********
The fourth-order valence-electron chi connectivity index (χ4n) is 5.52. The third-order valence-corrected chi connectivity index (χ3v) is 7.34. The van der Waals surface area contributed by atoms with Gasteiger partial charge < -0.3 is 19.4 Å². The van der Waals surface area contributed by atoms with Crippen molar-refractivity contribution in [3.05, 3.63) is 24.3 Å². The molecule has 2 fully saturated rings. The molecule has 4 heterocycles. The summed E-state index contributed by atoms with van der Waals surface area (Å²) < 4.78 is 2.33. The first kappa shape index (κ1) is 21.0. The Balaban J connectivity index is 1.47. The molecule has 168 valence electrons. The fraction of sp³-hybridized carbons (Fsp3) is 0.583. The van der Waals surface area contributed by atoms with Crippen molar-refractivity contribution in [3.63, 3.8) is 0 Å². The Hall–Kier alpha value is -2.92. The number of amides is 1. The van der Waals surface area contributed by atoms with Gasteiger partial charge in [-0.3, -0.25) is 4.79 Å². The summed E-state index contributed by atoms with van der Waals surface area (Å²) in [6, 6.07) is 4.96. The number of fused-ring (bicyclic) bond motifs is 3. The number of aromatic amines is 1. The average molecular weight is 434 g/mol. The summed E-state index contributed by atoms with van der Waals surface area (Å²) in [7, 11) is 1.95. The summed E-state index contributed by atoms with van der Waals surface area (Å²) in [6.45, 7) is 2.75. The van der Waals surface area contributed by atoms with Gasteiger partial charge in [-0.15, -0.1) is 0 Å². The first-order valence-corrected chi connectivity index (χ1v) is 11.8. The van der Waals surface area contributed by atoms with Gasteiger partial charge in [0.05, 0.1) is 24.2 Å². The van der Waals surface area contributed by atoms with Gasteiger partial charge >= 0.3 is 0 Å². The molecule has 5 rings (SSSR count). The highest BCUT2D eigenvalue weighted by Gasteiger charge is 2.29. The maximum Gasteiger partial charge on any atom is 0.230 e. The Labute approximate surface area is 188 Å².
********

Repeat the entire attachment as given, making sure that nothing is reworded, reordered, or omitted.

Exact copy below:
The fourth-order valence-electron chi connectivity index (χ4n) is 5.52. The third-order valence-corrected chi connectivity index (χ3v) is 7.34. The van der Waals surface area contributed by atoms with Gasteiger partial charge < -0.3 is 19.4 Å². The van der Waals surface area contributed by atoms with Crippen molar-refractivity contribution in [3.05, 3.63) is 24.3 Å². The molecule has 2 fully saturated rings. The molecule has 4 heterocycles. The summed E-state index contributed by atoms with van der Waals surface area (Å²) < 4.78 is 2.33. The first kappa shape index (κ1) is 21.0. The Balaban J connectivity index is 1.47. The molecule has 168 valence electrons. The fraction of sp³-hybridized carbons (Fsp3) is 0.583. The van der Waals surface area contributed by atoms with Crippen molar-refractivity contribution in [3.63, 3.8) is 0 Å². The Hall–Kier alpha value is -2.92. The number of amides is 1. The van der Waals surface area contributed by atoms with Gasteiger partial charge in [-0.3, -0.25) is 4.79 Å². The summed E-state index contributed by atoms with van der Waals surface area (Å²) in [6, 6.07) is 4.96. The number of fused-ring (bicyclic) bond motifs is 3. The number of aromatic amines is 1. The average molecular weight is 434 g/mol. The summed E-state index contributed by atoms with van der Waals surface area (Å²) in [7, 11) is 1.95. The summed E-state index contributed by atoms with van der Waals surface area (Å²) in [6.45, 7) is 2.75. The van der Waals surface area contributed by atoms with Gasteiger partial charge in [-0.15, -0.1) is 0 Å². The first-order valence-corrected chi connectivity index (χ1v) is 11.8. The van der Waals surface area contributed by atoms with Gasteiger partial charge in [0.05, 0.1) is 24.2 Å². The van der Waals surface area contributed by atoms with Gasteiger partial charge >= 0.3 is 0 Å². The molecule has 5 rings (SSSR count). The highest BCUT2D eigenvalue weighted by Gasteiger charge is 2.29. The maximum Gasteiger partial charge on any atom is 0.230 e. The Labute approximate surface area is 188 Å².